“OBVIOUSLY THERE’S AN ENTIRE BOOK OF THINGS YOU CAN CALL NEW YORKERS OUT FOR.”
If you were to pick three staple ingredients to use in a recipe, what would they be? On what merit? We’re going for versatility Definitely garlic. Garlic is in almost every culture’s food and it always is a good addition. If you’re thinking, “I should add something,” add garlic. Also, I want to say a protein but I can’t stick to any good one. For versatility you want one that’s more of a blank canvas. Possibly salmon, possibly a white meat like chicken breast, but I’m not sure I’m a good enough cook to nail that one. Eggs. Eggs are also very versatile and you use them in a lot of scenarios. You can have them straight, you can mix them in, they add a lot of interesting effects when you whisk them together, beat them, and fold them in, etcetera, etcetera.
and I just went there immediately. It’s a cookie inside a brownie and [it’s called the “Brookster”]. Everything there is good, but that one cookie inside a brownie was worth the bike ride.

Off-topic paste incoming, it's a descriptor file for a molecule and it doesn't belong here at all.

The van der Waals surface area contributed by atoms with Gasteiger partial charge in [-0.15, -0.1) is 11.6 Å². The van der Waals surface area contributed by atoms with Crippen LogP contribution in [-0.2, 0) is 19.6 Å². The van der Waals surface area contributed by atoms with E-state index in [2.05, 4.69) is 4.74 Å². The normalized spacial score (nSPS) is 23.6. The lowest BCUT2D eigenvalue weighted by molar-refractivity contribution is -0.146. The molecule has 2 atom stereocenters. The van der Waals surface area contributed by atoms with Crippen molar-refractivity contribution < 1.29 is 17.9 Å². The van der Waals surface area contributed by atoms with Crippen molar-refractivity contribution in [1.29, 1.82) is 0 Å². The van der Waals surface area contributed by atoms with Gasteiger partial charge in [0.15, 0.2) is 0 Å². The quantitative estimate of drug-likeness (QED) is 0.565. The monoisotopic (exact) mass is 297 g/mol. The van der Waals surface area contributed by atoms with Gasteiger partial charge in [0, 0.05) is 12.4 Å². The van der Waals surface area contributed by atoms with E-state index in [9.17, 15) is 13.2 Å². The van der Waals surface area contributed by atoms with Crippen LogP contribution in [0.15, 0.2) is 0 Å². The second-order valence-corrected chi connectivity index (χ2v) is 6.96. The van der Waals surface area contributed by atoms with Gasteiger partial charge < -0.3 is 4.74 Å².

Like if I accidentally don’t hold an elevator or something like that. So not that often, and when it happens I feel extreme guilt. I show them my puppy dog eyes – “I’m sorry I closed that elevator on you.”
Have you given in to any of the recent crazes that have gone around NYC? Yeah, the cronut. I’m actually not a fan of the ramen burger, I didn’t even try it. For the cronut I actually waited in line a couple of times.
Do you find it hard to get people to really open up in the city? If I didn’t have any friends in New York and someone said, “Move to New York and make friends,” I would have a really tough time. But having friends in New York, once you’re comfortable in the city, it’s like your home and it’s very easy to extend that network of people you know or friends that you have. I think it’s really difficult if you feel isolated in the city. But as someone who has been here long enough and is very comfortable, I feel like meeting new people and making new friends isn’t that difficult because I have all the resources available to me.